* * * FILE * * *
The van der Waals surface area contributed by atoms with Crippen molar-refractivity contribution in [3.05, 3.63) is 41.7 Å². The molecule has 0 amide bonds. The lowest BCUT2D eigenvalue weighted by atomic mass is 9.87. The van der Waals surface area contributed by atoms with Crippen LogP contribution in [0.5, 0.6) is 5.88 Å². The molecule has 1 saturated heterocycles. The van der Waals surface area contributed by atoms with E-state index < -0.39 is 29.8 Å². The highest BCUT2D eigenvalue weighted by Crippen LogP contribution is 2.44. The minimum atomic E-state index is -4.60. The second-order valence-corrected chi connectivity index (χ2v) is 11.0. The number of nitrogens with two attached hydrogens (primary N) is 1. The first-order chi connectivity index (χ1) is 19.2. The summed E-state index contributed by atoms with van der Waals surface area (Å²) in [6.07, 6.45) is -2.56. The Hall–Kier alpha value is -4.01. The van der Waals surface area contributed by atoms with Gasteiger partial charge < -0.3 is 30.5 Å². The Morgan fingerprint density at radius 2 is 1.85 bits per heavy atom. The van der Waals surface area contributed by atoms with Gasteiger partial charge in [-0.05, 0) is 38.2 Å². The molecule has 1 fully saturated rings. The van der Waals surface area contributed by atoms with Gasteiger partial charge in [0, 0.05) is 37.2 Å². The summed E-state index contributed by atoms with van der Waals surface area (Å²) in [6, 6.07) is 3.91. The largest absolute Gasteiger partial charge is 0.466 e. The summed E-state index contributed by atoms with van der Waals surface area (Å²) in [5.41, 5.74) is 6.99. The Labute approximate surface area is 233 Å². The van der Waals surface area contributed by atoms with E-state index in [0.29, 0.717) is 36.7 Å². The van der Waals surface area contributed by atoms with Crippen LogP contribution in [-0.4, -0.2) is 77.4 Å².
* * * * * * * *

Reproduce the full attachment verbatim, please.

The van der Waals surface area contributed by atoms with Crippen molar-refractivity contribution in [3.05, 3.63) is 41.7 Å². The molecule has 0 amide bonds. The lowest BCUT2D eigenvalue weighted by atomic mass is 9.87. The van der Waals surface area contributed by atoms with Crippen LogP contribution in [0.5, 0.6) is 5.88 Å². The molecule has 1 saturated heterocycles. The van der Waals surface area contributed by atoms with E-state index < -0.39 is 29.8 Å². The highest BCUT2D eigenvalue weighted by Crippen LogP contribution is 2.44. The minimum atomic E-state index is -4.60. The second-order valence-corrected chi connectivity index (χ2v) is 11.0. The number of nitrogens with two attached hydrogens (primary N) is 1. The first-order chi connectivity index (χ1) is 19.2. The summed E-state index contributed by atoms with van der Waals surface area (Å²) in [6.07, 6.45) is -2.56. The Hall–Kier alpha value is -4.01. The van der Waals surface area contributed by atoms with Gasteiger partial charge < -0.3 is 30.5 Å². The Morgan fingerprint density at radius 2 is 1.85 bits per heavy atom. The van der Waals surface area contributed by atoms with Gasteiger partial charge in [-0.05, 0) is 38.2 Å². The molecule has 1 fully saturated rings. The van der Waals surface area contributed by atoms with Gasteiger partial charge in [0, 0.05) is 37.2 Å². The summed E-state index contributed by atoms with van der Waals surface area (Å²) in [6, 6.07) is 3.91. The largest absolute Gasteiger partial charge is 0.466 e. The summed E-state index contributed by atoms with van der Waals surface area (Å²) in [5.41, 5.74) is 6.99. The Labute approximate surface area is 233 Å². The van der Waals surface area contributed by atoms with E-state index in [0.29, 0.717) is 36.7 Å². The van der Waals surface area contributed by atoms with Crippen LogP contribution in [-0.4, -0.2) is 77.4 Å².